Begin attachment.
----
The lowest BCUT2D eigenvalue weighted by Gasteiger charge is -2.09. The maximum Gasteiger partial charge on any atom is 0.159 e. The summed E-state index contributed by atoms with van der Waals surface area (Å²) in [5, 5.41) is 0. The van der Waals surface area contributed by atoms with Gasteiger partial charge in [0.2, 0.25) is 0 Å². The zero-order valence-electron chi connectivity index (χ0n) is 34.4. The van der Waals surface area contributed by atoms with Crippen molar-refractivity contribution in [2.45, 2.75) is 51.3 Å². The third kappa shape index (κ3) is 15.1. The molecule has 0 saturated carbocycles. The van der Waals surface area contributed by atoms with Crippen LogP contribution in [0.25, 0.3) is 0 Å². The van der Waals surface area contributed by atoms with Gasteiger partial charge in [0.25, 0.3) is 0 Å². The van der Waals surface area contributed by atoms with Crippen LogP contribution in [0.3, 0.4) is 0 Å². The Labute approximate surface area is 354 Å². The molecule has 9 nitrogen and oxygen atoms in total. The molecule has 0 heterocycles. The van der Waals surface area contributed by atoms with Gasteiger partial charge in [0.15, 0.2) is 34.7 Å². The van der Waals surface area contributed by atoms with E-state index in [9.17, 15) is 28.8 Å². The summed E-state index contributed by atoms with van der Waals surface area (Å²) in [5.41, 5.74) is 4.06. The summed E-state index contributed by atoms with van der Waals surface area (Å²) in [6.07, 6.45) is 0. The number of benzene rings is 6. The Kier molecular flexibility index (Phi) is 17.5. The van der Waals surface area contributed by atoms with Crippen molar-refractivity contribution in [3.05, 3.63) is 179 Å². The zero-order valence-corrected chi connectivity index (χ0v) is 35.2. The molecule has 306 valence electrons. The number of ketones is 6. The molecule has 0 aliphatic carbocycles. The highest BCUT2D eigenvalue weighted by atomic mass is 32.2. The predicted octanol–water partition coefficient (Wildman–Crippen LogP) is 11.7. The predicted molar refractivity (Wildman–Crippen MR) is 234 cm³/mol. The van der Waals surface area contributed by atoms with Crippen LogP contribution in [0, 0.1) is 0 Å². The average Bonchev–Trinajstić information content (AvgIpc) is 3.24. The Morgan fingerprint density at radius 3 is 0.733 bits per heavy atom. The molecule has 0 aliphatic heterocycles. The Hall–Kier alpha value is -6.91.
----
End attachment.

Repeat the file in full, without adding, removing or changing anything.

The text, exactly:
The lowest BCUT2D eigenvalue weighted by Gasteiger charge is -2.09. The maximum Gasteiger partial charge on any atom is 0.159 e. The summed E-state index contributed by atoms with van der Waals surface area (Å²) in [5, 5.41) is 0. The van der Waals surface area contributed by atoms with Gasteiger partial charge in [0.2, 0.25) is 0 Å². The zero-order valence-electron chi connectivity index (χ0n) is 34.4. The van der Waals surface area contributed by atoms with Crippen molar-refractivity contribution in [2.45, 2.75) is 51.3 Å². The third kappa shape index (κ3) is 15.1. The molecule has 0 saturated carbocycles. The van der Waals surface area contributed by atoms with Crippen LogP contribution in [0.25, 0.3) is 0 Å². The van der Waals surface area contributed by atoms with Gasteiger partial charge in [0.25, 0.3) is 0 Å². The van der Waals surface area contributed by atoms with Crippen LogP contribution in [0.3, 0.4) is 0 Å². The Labute approximate surface area is 354 Å². The molecule has 9 nitrogen and oxygen atoms in total. The molecule has 0 heterocycles. The van der Waals surface area contributed by atoms with Gasteiger partial charge in [0.15, 0.2) is 34.7 Å². The van der Waals surface area contributed by atoms with E-state index in [9.17, 15) is 28.8 Å². The summed E-state index contributed by atoms with van der Waals surface area (Å²) in [5.41, 5.74) is 4.06. The summed E-state index contributed by atoms with van der Waals surface area (Å²) in [6.07, 6.45) is 0. The number of benzene rings is 6. The Kier molecular flexibility index (Phi) is 17.5. The van der Waals surface area contributed by atoms with Crippen molar-refractivity contribution in [3.05, 3.63) is 179 Å². The zero-order valence-corrected chi connectivity index (χ0v) is 35.2. The molecule has 306 valence electrons. The number of ketones is 6. The molecule has 0 aliphatic carbocycles. The highest BCUT2D eigenvalue weighted by atomic mass is 32.2. The predicted octanol–water partition coefficient (Wildman–Crippen LogP) is 11.7. The predicted molar refractivity (Wildman–Crippen MR) is 234 cm³/mol. The van der Waals surface area contributed by atoms with Crippen LogP contribution in [0, 0.1) is 0 Å². The average Bonchev–Trinajstić information content (AvgIpc) is 3.24. The Morgan fingerprint density at radius 3 is 0.733 bits per heavy atom. The molecule has 0 aliphatic heterocycles. The Hall–Kier alpha value is -6.91.